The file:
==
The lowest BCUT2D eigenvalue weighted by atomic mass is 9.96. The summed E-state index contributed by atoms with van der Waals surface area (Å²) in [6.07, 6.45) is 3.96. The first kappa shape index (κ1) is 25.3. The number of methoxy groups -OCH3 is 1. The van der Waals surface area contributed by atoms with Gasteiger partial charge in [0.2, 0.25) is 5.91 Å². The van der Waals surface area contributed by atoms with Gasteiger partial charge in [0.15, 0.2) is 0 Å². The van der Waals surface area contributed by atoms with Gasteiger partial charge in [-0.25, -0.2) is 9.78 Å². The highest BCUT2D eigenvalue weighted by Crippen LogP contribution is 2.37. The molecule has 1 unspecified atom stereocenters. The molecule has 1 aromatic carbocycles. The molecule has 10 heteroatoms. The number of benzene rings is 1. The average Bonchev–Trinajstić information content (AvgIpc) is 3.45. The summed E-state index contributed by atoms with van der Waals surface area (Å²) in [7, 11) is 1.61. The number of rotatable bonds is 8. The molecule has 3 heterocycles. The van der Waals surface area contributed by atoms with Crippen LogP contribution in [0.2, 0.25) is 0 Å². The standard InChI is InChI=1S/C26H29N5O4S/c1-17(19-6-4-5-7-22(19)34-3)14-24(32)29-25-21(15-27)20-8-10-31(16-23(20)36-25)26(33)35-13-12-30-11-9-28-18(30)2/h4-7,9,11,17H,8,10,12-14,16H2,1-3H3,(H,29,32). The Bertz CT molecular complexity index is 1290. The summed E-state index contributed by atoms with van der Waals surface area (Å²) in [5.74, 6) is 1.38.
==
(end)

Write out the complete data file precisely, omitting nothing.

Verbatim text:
The lowest BCUT2D eigenvalue weighted by atomic mass is 9.96. The summed E-state index contributed by atoms with van der Waals surface area (Å²) in [6.07, 6.45) is 3.96. The first kappa shape index (κ1) is 25.3. The number of methoxy groups -OCH3 is 1. The van der Waals surface area contributed by atoms with Gasteiger partial charge in [0.2, 0.25) is 5.91 Å². The van der Waals surface area contributed by atoms with Gasteiger partial charge in [0.15, 0.2) is 0 Å². The van der Waals surface area contributed by atoms with Gasteiger partial charge in [-0.25, -0.2) is 9.78 Å². The highest BCUT2D eigenvalue weighted by Crippen LogP contribution is 2.37. The molecule has 1 unspecified atom stereocenters. The molecule has 1 aromatic carbocycles. The molecule has 10 heteroatoms. The number of benzene rings is 1. The average Bonchev–Trinajstić information content (AvgIpc) is 3.45. The summed E-state index contributed by atoms with van der Waals surface area (Å²) in [7, 11) is 1.61. The number of rotatable bonds is 8. The molecule has 3 heterocycles. The van der Waals surface area contributed by atoms with Crippen LogP contribution in [0.2, 0.25) is 0 Å². The standard InChI is InChI=1S/C26H29N5O4S/c1-17(19-6-4-5-7-22(19)34-3)14-24(32)29-25-21(15-27)20-8-10-31(16-23(20)36-25)26(33)35-13-12-30-11-9-28-18(30)2/h4-7,9,11,17H,8,10,12-14,16H2,1-3H3,(H,29,32). The Bertz CT molecular complexity index is 1290. The summed E-state index contributed by atoms with van der Waals surface area (Å²) in [5.74, 6) is 1.38.